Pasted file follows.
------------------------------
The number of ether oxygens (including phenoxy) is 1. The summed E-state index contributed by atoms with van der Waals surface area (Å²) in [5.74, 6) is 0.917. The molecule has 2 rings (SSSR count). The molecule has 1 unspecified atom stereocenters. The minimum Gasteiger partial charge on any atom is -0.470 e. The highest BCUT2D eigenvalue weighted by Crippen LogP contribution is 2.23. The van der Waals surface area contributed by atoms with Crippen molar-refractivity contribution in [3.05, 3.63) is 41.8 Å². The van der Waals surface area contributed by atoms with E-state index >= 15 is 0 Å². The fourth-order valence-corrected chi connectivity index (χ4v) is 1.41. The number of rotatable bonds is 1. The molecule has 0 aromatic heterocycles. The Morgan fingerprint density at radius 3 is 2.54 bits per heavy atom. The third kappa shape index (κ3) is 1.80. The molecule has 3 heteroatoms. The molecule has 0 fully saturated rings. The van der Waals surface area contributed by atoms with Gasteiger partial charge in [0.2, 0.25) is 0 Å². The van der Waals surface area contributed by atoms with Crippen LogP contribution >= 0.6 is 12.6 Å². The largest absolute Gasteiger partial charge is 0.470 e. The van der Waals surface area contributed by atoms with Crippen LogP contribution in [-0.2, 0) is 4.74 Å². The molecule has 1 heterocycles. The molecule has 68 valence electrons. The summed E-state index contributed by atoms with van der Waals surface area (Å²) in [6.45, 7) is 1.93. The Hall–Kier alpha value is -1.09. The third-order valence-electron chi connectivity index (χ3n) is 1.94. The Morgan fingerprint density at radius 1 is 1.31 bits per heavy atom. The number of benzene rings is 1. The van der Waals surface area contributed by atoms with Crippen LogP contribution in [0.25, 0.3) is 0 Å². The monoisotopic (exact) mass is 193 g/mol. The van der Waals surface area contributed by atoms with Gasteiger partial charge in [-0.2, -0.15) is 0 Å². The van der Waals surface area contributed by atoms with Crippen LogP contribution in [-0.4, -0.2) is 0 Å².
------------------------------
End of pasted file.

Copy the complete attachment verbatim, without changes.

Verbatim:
The number of ether oxygens (including phenoxy) is 1. The summed E-state index contributed by atoms with van der Waals surface area (Å²) in [5.74, 6) is 0.917. The molecule has 2 rings (SSSR count). The molecule has 1 unspecified atom stereocenters. The minimum Gasteiger partial charge on any atom is -0.470 e. The highest BCUT2D eigenvalue weighted by Crippen LogP contribution is 2.23. The van der Waals surface area contributed by atoms with Crippen molar-refractivity contribution in [3.05, 3.63) is 41.8 Å². The van der Waals surface area contributed by atoms with E-state index >= 15 is 0 Å². The fourth-order valence-corrected chi connectivity index (χ4v) is 1.41. The number of rotatable bonds is 1. The molecule has 0 aromatic heterocycles. The Morgan fingerprint density at radius 3 is 2.54 bits per heavy atom. The third kappa shape index (κ3) is 1.80. The molecule has 3 heteroatoms. The molecule has 0 fully saturated rings. The van der Waals surface area contributed by atoms with Gasteiger partial charge in [0.2, 0.25) is 0 Å². The van der Waals surface area contributed by atoms with Crippen LogP contribution >= 0.6 is 12.6 Å². The largest absolute Gasteiger partial charge is 0.470 e. The van der Waals surface area contributed by atoms with Crippen LogP contribution in [-0.2, 0) is 4.74 Å². The molecule has 1 heterocycles. The molecule has 68 valence electrons. The summed E-state index contributed by atoms with van der Waals surface area (Å²) in [6.45, 7) is 1.93. The Hall–Kier alpha value is -1.09. The third-order valence-electron chi connectivity index (χ3n) is 1.94. The Morgan fingerprint density at radius 1 is 1.31 bits per heavy atom. The number of benzene rings is 1. The van der Waals surface area contributed by atoms with Crippen LogP contribution in [0.25, 0.3) is 0 Å². The monoisotopic (exact) mass is 193 g/mol. The van der Waals surface area contributed by atoms with Gasteiger partial charge in [-0.2, -0.15) is 0 Å². The van der Waals surface area contributed by atoms with Crippen LogP contribution in [-0.4, -0.2) is 0 Å².